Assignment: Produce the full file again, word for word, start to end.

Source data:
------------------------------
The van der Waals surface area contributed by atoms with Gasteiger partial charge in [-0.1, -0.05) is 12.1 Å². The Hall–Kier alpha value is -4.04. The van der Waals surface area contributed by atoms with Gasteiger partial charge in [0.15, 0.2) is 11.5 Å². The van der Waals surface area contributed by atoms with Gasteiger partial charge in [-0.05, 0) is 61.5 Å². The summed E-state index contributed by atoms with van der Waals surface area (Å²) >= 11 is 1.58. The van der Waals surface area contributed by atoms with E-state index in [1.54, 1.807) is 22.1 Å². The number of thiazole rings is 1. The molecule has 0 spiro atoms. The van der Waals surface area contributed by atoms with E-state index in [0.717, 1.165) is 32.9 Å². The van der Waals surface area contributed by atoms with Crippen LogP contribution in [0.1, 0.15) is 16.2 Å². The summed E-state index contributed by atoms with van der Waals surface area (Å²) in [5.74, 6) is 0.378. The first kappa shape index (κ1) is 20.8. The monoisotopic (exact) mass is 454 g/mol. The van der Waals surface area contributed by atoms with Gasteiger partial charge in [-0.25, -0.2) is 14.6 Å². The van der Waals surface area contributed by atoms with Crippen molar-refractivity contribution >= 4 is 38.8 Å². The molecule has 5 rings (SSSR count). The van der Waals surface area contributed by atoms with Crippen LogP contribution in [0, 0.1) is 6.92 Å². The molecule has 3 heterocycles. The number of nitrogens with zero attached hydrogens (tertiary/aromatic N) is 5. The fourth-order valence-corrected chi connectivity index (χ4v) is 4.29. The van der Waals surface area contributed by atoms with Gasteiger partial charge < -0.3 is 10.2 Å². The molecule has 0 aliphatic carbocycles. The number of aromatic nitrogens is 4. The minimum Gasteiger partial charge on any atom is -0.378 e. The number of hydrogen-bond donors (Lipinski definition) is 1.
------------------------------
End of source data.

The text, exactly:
The van der Waals surface area contributed by atoms with Gasteiger partial charge in [-0.1, -0.05) is 12.1 Å². The Hall–Kier alpha value is -4.04. The van der Waals surface area contributed by atoms with Gasteiger partial charge in [0.15, 0.2) is 11.5 Å². The van der Waals surface area contributed by atoms with Gasteiger partial charge in [-0.05, 0) is 61.5 Å². The summed E-state index contributed by atoms with van der Waals surface area (Å²) >= 11 is 1.58. The van der Waals surface area contributed by atoms with E-state index in [1.54, 1.807) is 22.1 Å². The number of thiazole rings is 1. The molecule has 0 spiro atoms. The van der Waals surface area contributed by atoms with E-state index in [0.717, 1.165) is 32.9 Å². The van der Waals surface area contributed by atoms with Crippen LogP contribution in [0.1, 0.15) is 16.2 Å². The summed E-state index contributed by atoms with van der Waals surface area (Å²) in [5.74, 6) is 0.378. The first kappa shape index (κ1) is 20.8. The monoisotopic (exact) mass is 454 g/mol. The van der Waals surface area contributed by atoms with Gasteiger partial charge in [-0.25, -0.2) is 14.6 Å². The van der Waals surface area contributed by atoms with Crippen molar-refractivity contribution >= 4 is 38.8 Å². The molecule has 5 rings (SSSR count). The van der Waals surface area contributed by atoms with Crippen LogP contribution in [0, 0.1) is 6.92 Å². The molecule has 3 heterocycles. The number of nitrogens with zero attached hydrogens (tertiary/aromatic N) is 5. The fourth-order valence-corrected chi connectivity index (χ4v) is 4.29. The van der Waals surface area contributed by atoms with Gasteiger partial charge < -0.3 is 10.2 Å². The molecule has 0 aliphatic carbocycles. The number of aromatic nitrogens is 4. The minimum Gasteiger partial charge on any atom is -0.378 e. The number of hydrogen-bond donors (Lipinski definition) is 1.